From the August 01, 2011 issue of Futures Magazine • Subscribe!

The data game

As computers improved and high-speed internet connections began to replace the old phone line hook-ups, the need for better, faster data-feeds as well as improved technical analysis software and order entry platforms increased. Electronic trading began to grow in popularity and traders began to take notice of the accuracy of their data-feeds. Now more than ever with the advent of Application Programming Interface (API) trading, traders have to be certain that the data they are using to build indicators and create systems is the same data being used to execute their trades.

Despite all of these changes, the need for quality data remains. The process used to be simple, no matter the data source you bought the data that fit your budget to ensure you had enough money left over to purchase your technical analysis software. Because data costs often eclipse the initial purchase price of the program, the need for reliable data remains foremost.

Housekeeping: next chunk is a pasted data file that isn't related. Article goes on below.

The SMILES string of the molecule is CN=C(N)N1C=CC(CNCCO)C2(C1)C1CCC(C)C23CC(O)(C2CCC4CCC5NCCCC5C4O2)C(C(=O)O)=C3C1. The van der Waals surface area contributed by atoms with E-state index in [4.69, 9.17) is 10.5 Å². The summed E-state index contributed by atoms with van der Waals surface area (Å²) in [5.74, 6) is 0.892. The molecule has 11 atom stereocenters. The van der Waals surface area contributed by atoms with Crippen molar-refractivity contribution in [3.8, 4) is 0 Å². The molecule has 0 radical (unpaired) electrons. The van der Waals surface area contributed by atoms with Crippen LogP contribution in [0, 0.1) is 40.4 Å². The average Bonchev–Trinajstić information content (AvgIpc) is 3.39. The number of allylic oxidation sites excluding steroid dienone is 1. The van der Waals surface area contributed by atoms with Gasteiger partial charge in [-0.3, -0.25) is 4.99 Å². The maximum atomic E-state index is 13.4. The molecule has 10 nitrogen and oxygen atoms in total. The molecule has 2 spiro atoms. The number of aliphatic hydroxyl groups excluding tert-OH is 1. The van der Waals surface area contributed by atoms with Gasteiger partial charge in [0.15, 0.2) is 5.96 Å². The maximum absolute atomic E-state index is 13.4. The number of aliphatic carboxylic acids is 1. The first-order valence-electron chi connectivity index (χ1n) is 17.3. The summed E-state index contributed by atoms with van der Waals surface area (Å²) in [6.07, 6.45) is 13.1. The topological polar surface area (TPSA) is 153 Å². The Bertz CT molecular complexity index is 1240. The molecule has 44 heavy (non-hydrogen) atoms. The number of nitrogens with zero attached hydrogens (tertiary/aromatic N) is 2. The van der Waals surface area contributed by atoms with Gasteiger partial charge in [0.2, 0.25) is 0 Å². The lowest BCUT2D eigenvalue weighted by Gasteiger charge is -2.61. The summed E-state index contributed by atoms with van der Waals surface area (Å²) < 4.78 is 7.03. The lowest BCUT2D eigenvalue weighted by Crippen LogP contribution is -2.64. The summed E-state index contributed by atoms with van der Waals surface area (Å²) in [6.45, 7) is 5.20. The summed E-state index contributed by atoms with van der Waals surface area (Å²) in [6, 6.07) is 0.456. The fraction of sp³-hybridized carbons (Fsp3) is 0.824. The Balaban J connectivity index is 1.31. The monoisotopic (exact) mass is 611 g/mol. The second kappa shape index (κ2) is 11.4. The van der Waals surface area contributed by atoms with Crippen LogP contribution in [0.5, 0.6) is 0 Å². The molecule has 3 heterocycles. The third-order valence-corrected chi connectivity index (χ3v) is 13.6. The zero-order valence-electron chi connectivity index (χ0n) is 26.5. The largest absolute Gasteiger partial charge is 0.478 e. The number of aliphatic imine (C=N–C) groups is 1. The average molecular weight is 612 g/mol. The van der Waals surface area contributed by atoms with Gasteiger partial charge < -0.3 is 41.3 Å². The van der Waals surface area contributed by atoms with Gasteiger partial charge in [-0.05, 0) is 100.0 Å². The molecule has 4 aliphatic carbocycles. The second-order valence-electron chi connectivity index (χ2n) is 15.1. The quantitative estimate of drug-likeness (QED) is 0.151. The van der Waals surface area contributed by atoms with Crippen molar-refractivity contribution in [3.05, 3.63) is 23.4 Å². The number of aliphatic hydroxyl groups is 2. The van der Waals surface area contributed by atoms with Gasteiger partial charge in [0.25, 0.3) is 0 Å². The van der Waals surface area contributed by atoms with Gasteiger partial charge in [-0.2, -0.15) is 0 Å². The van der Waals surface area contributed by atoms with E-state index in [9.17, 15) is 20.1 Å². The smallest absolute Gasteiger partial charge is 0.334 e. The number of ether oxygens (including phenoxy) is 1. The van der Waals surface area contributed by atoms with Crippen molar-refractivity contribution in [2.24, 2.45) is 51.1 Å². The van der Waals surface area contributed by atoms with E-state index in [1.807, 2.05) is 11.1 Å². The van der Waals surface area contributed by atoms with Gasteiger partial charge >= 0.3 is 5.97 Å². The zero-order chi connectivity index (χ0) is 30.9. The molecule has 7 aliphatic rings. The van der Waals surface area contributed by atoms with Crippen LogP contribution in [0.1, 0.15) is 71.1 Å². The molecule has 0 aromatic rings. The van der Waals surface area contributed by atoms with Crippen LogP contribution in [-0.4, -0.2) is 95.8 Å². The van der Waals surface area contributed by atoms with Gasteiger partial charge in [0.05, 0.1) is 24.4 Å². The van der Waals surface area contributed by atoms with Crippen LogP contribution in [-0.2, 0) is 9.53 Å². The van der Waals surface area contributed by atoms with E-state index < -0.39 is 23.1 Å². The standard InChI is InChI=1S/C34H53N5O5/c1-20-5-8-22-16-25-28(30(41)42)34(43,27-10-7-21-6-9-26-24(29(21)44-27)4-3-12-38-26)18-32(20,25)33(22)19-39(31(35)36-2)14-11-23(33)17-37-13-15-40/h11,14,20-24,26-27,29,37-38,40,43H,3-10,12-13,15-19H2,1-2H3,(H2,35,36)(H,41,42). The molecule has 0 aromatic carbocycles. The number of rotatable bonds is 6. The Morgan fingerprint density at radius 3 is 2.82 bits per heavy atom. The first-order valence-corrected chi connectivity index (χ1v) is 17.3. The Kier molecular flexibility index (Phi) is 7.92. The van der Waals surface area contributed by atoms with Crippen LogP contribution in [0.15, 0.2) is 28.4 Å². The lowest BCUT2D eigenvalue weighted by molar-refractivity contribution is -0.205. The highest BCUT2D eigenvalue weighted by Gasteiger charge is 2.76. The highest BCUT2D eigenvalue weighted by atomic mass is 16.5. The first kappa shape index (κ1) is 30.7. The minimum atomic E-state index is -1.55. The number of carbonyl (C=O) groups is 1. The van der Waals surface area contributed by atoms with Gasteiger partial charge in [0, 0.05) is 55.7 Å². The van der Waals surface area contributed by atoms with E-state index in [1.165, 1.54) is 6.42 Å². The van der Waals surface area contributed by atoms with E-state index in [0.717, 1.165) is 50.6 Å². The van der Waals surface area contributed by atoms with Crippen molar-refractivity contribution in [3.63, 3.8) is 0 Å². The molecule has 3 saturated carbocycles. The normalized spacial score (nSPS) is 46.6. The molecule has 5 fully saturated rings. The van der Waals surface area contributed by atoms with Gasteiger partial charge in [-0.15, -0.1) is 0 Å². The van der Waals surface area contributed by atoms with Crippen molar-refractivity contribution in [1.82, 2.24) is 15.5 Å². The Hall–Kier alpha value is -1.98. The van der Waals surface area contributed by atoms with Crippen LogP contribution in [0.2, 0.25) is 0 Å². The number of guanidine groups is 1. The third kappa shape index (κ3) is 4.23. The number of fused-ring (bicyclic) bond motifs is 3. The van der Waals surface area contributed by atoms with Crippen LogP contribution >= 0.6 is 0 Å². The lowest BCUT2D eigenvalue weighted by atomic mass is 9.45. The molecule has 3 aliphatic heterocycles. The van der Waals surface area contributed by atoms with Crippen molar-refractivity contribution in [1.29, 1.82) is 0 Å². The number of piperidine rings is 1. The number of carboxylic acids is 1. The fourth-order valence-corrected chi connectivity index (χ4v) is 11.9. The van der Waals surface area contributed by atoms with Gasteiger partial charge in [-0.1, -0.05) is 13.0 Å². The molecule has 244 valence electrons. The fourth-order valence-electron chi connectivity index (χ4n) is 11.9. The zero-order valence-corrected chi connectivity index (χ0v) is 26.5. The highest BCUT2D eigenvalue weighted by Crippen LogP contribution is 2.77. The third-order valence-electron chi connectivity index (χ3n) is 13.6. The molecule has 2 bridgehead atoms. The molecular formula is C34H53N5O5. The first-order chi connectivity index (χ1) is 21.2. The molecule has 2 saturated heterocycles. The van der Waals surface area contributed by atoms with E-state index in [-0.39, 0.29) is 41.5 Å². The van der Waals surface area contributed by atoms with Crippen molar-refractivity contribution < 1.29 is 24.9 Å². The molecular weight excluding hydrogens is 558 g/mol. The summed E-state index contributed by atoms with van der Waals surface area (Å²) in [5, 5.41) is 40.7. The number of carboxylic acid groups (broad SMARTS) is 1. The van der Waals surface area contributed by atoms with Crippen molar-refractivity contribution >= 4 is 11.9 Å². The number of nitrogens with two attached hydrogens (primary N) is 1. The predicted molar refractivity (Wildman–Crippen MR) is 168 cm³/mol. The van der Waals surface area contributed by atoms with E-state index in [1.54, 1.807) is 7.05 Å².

Whether evaluating technical analysis software or seeking a compatible and reliable data vendor, users must consider some important issues. The first key issue is the debate between using end-of-the-day vs. intraday data. End-of-the-day data summarizes the daily trading activity and delivers it to the user so that he can manipulate it to fit his needs. Intraday data is delivered to the user throughout the day either in real-time or delayed.

Those using end-of-the-day data have to be sure that it is compatible with their technical analysis software. In addition, they must have access to a historical database so that they can develop and test their trading systems. This means that the user has to be sure the data has been cleaned to get correct backtesting results.

Intraday data users have the same issues with data, but because the data they are looking at is live, they will experience the inevitable "bad tick" from time to time. These happen; however, the key is how the data vendor handles their occurrence. To provide the user with more accurate data, some vendors, like TradeStation, now process real-time insertion, deletion and correction messages sent by the market centers. When such events occur, they automatically are applied to the data stored on their servers. This updated information is sent to the various TradeStation windows so that any such messages that the exchanges send can take effect quickly.

Another event that can occur with live data is that market centers send data that sometimes does not coincide with current trading activity. It is important for intraday users that the data vendor has filters to remove trades of this type so that such trades, which may be misleading, do not alter your quotes.

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